cause the communication interface for the separate communication session to be displayed on the first client device, wherein the separate communication session is between the first client device and the second client device.
20. A non-transitory computer readable storage medium having instructions stored thereon, which when executed by a processor, cause the processor to perform a method comprising:
generating a first customized graphic based on a user identifier for a first client device, a second customized graphic based on a user identifier for a second client device, and a third customized graphic based on a user identifier for a third client device;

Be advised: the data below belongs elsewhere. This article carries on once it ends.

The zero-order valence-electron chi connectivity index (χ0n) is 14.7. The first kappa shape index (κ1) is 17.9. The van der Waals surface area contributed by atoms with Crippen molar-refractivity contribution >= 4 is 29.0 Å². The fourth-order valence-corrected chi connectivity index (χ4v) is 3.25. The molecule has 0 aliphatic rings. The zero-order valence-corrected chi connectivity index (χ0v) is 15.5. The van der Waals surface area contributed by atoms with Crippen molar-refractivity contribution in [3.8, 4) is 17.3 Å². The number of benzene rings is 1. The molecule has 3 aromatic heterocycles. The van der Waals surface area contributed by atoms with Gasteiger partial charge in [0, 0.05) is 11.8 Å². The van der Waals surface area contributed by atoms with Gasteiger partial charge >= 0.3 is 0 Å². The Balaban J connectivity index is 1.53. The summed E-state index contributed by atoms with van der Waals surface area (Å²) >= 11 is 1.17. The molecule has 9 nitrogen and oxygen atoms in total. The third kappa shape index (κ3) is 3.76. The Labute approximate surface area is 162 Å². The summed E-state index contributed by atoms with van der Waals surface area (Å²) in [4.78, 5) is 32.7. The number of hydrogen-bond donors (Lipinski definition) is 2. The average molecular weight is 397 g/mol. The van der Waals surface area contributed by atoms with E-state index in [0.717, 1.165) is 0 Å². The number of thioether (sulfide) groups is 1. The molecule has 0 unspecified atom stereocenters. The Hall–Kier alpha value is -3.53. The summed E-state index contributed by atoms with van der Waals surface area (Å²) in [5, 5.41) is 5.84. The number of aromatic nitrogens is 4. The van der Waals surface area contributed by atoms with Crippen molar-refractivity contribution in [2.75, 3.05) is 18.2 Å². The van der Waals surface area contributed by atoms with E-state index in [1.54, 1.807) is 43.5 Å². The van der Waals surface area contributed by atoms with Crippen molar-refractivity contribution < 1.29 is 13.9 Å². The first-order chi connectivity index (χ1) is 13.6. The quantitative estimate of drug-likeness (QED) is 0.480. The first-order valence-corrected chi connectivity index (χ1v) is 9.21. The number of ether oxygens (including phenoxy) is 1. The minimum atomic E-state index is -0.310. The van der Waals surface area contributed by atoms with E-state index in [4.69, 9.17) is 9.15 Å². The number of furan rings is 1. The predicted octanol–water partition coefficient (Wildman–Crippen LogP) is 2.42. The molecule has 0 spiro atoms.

causing a communication list interface to be displayed on the first client device that includes a group selectable item, wherein the group selectable item includes the second customized graphic and the third customized graphic;
receiving a request for a group communication session from the first client device, wherein the request for the group communication session is generated by the first client device when a user of the first client device selects a first portion of the group selectable items displayed on the first client device; and
causing a communication interface for the group communication session to be displayed on the first client device, wherein the group communication session is between the group of client devices.